It was Byzantine art with its continuous and living challenge which had provided the principal schooling for the great and decisive breakthrough in the early 13th century. In successive stages, it had held before Western eyes an ideal of the human form, first as a coherent and autonomous organism, then as an instrument of intense action and emotion. This was what enabled the West finally to make its own terms with the classical past, and to create its own version of humanistic art. Ultimately Byzantium’s role was that of a midwide, a pace-maker. [Byzantine influence] was not the dead hand of tradition. It reflects a series of live impulses from a living art. These impulses entered the main stream of the Italian development, and far from retarding or interrupting that development played an important, if indirect, part in bringing about its climax.
So impress your friends and spread the word: but for the Byzantine Empire, our world may indeed be very different today — whether for the better or not is irrelevant, for it is a part of us. (Yes, it is widely acknowledged by many to be such a successor to Rome, but never with any positive connotation, never with any relish or appreciation — I hope this changes!) Let us recall Byzantium for both the sake of our forebears and progeny.
Would it surprise to know that there are pedants in this mold as well, however? I remember that Antony Bridge in Theodora absurdly claims that there were no poor people in Byzantium, that it had found that cozy equilibrium between all societal interests and resembled much less an empire than a blurry thriving utopia of yesteryear, perhaps the only one to ever grace this earth. There can be no doubt that Eden was wrong about the socioeconomics of Byzantium. Byzantium need not be twisted into something it was not or indeed ever could be (or that any human nation ever could be) in order to receive deserved respect. On the other hand, he articulated a very persuasive picture of how people interacted in their religious communities, illuminating the cultural and religious controversies of the era. He wrote that people were animated by the mystery of the Holy Trinity, not knowing the exact relationship between its constituents, and reveling in this ambiguity through their faiths. If you have seen a Greek Orthodox Church from the inside, then you have seen some striking visual arts. They have been alternately criticized as static, unbending, and useless. But some felt very differently. Rather, they thought that out of the seemingly static, transcendental and timeless truths were possible.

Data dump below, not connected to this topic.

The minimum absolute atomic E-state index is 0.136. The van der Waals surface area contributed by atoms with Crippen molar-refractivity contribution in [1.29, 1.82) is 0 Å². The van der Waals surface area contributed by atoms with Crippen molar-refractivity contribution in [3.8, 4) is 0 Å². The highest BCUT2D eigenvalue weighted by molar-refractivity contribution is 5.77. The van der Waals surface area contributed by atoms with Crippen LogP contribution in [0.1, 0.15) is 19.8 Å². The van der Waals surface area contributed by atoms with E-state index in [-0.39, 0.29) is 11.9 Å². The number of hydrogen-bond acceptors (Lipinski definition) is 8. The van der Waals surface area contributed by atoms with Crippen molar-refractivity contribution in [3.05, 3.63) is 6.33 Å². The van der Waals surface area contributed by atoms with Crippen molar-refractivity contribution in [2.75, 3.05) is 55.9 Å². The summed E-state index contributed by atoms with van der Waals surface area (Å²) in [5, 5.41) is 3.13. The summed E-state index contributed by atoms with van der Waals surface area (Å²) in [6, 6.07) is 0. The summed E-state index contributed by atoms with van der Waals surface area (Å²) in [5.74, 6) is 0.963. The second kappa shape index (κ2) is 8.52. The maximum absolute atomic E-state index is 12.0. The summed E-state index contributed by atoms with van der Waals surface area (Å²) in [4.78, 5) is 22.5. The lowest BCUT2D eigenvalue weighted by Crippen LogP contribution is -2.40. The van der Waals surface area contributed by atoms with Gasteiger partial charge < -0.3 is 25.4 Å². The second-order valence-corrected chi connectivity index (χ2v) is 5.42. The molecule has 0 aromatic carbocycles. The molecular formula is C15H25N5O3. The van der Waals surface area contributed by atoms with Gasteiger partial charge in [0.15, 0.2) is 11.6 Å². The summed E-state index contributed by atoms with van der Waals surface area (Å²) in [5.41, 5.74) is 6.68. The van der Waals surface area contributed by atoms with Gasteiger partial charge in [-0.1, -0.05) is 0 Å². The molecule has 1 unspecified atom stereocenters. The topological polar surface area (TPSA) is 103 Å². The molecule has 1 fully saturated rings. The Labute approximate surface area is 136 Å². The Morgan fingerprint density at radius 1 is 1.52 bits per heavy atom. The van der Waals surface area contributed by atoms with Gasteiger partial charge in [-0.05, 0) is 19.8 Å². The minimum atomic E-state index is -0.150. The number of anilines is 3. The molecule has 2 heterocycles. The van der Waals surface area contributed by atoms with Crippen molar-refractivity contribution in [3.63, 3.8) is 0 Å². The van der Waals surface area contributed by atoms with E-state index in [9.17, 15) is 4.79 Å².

That is how Yeats felt about the mosaics of Byzantium:
That is no country for old men. The young
In one another’s arms, birds in the trees
– Those dying generations – at their song,
The salmon-falls, the mackerel-crowded seas,
Fish, flesh, or fowl, commend all summer long
Whatever is begotten, born, and dies.
Caught in that sensual music all neglect
Monuments of unageing intellect.
And it is of mosaics that I wish to speak.
Right now there is a massive battle brewing over orphan works. According to the US Copyright Office, orphan works are “copyrighted works whose owners may be impossible to identify and locate.”
This issue deserves some background. You might not think this is much of a problem just on its face, but consider that in modern copyright law, everything that you create that you may possess a copyright to, you automatically do. Professor Lawrence Lessig, who represents the vanguard of copyright reform, calls this an “opt-out” system, whereas before, due to the need to register a work for copyright protection, it was an “opt-in” system. The US abandoned this system when it enacted the 1976 Copyright Act and sealed the deal when it ratified and enabled the 1988 Berne Convention, which imported European-style “moral rights” for artists. In some places, notably France, Massachusetts, and California, artists are seen as endowed with certain inalienable rights — and no, I don’t mean the rights to life, liberty, and the pursuit of happiness. Instead, rights like an artist’s ability to veto a decision by a record owner of a work of art to modify the work of art or move it. Record owners or bona fide purchasers no longer own the property outright, and artists always retain some strings attached.
Most people don’t know about this and that’s the way that so-called artist rights groups and legislators probably want it. So now that we know the entire domain of copyrighted works spans an innumerable amount of creative production and content, we can better consider the consequences of orphan works legislation. As the law currently stands, as the artist Frank Stella (ghost-written by the Artist Rights Society, which has not been mentioned in any glowing sense previously on this blog) notes, the owners of copyright may sue for “the destruction of infringing copies, and damages that may be up to $150,000 for each work of art infringed” for the infringement of orphan works as it stands now. The authors substantially infer this from Title 17, United States Code, Chapter 5.
But this has led many scholars, lawyers, and economists to challenge the wisdom of this copyright law reality. Consider again: there may be millions of works out there that simply have no commercial import and the artist could not care less. According to the reigning kings of IP and economics, Posner and Landes, as well as the US Copyright Office: